This economic wealth of Ancient Athens brought cultural prosperity. New philosophical ideas emerged from brilliant philosophers, like Socrates, Plato, and Aristotle, and science and arts flourished. Political gatherings were held in the Ancient Agora and many public buildings were constructed. Theatre was established, too. It was originally part of religious ceremonies and then obtained an educational character. In fact, the theatre was so important for ancient Athens that Pericles proposed a law indicating that the state had to pay for the tickets for the less-privileged citizens so that every Athenian could attend the theatrical plays.

The Decline of Classical Athens

The Golden Age of Athens was stopped after a defeat against Sparta during the Peloponnesian War (431 BC - 404 BC). Athens then fell under the rule of Phillip of Macedon and his son Alexander the Great but remained the cultural center of Greece.

The next threat came from the Romans, whose empire was now ruling the Western Mediterranean and slowly moving east. After several attacks, they finally defeated the Macedonians. Ancient Athens did not suffer a lot from Roman occupation since it was a city admired and respected for its culture, arts, philosophy and literature, and Pax Romana (Roman Peace) was established.

Peace lasted until the 3rd century AD when Greece was invaded by the Goths. While Christianity was spreading across the Empire, Saint Paul came to Greece in 51 AD to preach his famous sermon to an Unknown God. Emperor Constantine the First moved the capital of the Roman Empire from Rome to Byzantium in 324 AD and named it Constantinople.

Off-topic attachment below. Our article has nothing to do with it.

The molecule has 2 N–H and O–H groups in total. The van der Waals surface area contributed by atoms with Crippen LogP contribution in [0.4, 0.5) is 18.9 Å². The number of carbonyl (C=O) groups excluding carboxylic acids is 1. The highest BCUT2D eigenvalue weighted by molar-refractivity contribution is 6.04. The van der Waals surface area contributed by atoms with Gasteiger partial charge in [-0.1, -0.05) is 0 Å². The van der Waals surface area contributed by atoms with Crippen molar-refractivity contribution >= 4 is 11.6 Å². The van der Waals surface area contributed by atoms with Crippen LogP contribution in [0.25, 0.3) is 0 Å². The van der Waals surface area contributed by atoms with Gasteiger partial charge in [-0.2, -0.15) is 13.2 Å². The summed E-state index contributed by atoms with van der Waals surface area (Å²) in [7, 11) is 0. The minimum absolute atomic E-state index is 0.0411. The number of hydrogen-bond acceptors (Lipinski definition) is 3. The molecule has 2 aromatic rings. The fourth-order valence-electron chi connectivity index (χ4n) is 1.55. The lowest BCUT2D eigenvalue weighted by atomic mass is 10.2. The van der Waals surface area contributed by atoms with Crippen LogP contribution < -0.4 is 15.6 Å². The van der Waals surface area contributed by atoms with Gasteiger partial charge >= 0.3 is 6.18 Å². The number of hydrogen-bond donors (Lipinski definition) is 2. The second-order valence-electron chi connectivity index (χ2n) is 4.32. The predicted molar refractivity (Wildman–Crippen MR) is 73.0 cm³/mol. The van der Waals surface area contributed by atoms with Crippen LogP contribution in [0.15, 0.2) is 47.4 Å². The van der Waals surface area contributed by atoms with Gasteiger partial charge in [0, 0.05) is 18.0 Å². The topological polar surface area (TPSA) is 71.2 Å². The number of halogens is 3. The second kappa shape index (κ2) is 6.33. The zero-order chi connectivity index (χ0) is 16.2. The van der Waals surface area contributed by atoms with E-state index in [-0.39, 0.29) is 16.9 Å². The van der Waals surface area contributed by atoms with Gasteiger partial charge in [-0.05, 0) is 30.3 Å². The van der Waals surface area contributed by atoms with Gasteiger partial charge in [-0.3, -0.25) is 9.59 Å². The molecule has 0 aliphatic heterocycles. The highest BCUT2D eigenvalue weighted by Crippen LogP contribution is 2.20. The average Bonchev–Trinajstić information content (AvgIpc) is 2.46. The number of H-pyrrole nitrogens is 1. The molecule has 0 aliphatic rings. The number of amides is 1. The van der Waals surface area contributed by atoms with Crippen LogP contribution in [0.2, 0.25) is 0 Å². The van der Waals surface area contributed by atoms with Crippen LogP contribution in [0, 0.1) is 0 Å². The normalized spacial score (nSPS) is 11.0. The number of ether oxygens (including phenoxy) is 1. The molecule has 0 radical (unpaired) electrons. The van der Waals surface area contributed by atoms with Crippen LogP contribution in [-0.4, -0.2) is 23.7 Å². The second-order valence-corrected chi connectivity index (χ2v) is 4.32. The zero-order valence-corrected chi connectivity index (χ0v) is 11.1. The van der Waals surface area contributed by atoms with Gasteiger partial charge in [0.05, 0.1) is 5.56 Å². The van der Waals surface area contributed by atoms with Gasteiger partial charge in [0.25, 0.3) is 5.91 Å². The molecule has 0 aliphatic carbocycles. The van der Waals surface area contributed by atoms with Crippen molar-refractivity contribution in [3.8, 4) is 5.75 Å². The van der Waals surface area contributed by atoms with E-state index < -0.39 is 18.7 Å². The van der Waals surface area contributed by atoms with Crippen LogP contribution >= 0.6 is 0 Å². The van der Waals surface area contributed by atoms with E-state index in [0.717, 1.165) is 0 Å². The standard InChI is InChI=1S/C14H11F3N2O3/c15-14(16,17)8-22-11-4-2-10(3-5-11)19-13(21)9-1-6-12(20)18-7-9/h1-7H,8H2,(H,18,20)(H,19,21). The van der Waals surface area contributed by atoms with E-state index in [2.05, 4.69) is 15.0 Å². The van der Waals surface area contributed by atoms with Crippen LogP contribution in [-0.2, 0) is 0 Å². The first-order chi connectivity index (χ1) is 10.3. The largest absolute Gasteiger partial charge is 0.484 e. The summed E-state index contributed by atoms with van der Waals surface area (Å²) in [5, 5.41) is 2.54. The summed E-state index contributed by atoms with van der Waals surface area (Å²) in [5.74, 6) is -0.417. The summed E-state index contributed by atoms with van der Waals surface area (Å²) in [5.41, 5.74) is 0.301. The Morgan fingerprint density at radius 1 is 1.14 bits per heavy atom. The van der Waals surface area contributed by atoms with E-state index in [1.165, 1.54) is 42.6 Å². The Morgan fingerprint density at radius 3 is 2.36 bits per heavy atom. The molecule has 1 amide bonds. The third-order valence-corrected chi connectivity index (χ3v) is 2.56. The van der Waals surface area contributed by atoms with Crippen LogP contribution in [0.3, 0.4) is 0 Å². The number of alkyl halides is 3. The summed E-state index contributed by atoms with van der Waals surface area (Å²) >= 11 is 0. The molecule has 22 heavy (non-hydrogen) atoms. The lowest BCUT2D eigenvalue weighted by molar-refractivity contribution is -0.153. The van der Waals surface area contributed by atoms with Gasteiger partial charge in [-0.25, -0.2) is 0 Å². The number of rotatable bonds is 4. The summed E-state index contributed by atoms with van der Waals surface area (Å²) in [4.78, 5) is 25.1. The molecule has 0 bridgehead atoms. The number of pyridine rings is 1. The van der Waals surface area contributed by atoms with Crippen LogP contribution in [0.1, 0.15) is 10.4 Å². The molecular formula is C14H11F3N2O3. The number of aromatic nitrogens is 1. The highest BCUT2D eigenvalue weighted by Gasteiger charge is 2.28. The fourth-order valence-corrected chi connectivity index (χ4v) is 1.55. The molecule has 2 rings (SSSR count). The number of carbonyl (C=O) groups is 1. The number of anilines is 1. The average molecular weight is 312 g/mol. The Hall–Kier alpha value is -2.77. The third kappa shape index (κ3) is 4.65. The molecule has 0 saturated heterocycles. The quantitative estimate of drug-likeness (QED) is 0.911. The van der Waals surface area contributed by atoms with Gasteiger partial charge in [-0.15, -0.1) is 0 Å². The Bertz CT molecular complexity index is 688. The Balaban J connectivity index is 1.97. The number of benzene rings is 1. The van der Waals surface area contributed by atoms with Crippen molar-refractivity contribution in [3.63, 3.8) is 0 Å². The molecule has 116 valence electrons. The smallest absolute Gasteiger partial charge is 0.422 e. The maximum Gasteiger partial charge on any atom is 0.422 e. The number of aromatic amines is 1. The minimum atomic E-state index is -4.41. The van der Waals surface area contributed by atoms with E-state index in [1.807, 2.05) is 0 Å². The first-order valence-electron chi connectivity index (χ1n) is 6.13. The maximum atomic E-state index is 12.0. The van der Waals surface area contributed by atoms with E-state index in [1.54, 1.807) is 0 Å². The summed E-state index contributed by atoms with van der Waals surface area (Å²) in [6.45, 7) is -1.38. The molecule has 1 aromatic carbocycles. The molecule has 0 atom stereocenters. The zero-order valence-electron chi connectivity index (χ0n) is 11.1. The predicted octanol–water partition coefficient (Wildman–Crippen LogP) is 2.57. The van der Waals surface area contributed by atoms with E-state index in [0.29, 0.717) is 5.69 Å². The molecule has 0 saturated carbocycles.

Byzantine Times

The Roman Empire was divided into two parts: the Roman Empire at the west and the Byzantine Empire at the east. As it happens with all empires, and after years of power and wealth, the Roman Empire started its downfall, ceding its power to Byzantium. Athens remained the center of Greek education and culture until 529 AD when Emperor Justinian banned the teaching of classical philosophy.

Around the end of the fifth post-Christian century, the Parthenon converted into a Christian temple and the worship of the Virgin Mary replaced the worship of Olympian Athena. Even though Athens was deserted after the raids of the Erulians, Goths and Slavs, it became an important pilgrimage site in Byzantine territory. Even Emperor Basil II visited the city towards the end of his reign to thank the Virgin of Athens for giving him the strength to win the Bulgarians.

Between 1200 and 1459, Athens was invaded by many western tribes: Franks, Catalans, Florentines, Venetians and, finally, by the Ottomans who ruled for over 400 years.

Ottoman Occupation and Greek Independence

During the years of Ottoman rule, the Acropolis was turned into the headquarters of the Turkish ruler and the Parthenon became a mosque. After the Greek Independence took place in 1821, the city of Athens crossed a period of re-organization under the rule of the foreigner King Otto, the first monarch of the new nation. He ordered his architects to build impressive Neoclassical buildings in the town center, including his Royal Palace, which now houses the Greek Parliament.

Today, the Parliament and the Presidential Mansion are guarded by a special military unit. In fact, every Sunday morning, people are gathered to watch the official changing of the guard. A walk around Athens will bring you to many ancient sites and famous places that are impressive reminders of its long history.